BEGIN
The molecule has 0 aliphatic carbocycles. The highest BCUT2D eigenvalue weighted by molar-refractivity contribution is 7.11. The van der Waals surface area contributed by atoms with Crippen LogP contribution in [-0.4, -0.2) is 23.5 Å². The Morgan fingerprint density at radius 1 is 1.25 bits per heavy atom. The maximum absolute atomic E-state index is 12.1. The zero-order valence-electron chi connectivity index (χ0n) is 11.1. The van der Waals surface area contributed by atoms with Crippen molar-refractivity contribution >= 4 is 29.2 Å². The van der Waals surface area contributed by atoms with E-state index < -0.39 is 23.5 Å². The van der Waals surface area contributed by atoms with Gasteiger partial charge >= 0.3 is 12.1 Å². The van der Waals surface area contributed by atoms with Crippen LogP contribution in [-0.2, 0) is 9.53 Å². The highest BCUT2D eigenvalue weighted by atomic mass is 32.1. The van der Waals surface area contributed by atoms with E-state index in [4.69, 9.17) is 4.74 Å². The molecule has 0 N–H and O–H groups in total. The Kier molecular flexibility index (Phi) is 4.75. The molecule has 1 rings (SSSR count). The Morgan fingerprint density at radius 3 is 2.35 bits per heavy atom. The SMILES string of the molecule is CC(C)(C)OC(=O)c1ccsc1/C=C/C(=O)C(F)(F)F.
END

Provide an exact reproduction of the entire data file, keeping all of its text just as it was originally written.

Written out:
The molecule has 0 aliphatic carbocycles. The highest BCUT2D eigenvalue weighted by molar-refractivity contribution is 7.11. The van der Waals surface area contributed by atoms with Crippen LogP contribution in [-0.4, -0.2) is 23.5 Å². The Morgan fingerprint density at radius 1 is 1.25 bits per heavy atom. The maximum absolute atomic E-state index is 12.1. The zero-order valence-electron chi connectivity index (χ0n) is 11.1. The van der Waals surface area contributed by atoms with Crippen molar-refractivity contribution >= 4 is 29.2 Å². The van der Waals surface area contributed by atoms with E-state index < -0.39 is 23.5 Å². The van der Waals surface area contributed by atoms with Gasteiger partial charge >= 0.3 is 12.1 Å². The van der Waals surface area contributed by atoms with Crippen LogP contribution in [-0.2, 0) is 9.53 Å². The highest BCUT2D eigenvalue weighted by atomic mass is 32.1. The van der Waals surface area contributed by atoms with E-state index in [4.69, 9.17) is 4.74 Å². The molecule has 0 N–H and O–H groups in total. The Kier molecular flexibility index (Phi) is 4.75. The molecule has 1 rings (SSSR count). The Morgan fingerprint density at radius 3 is 2.35 bits per heavy atom. The SMILES string of the molecule is CC(C)(C)OC(=O)c1ccsc1/C=C/C(=O)C(F)(F)F.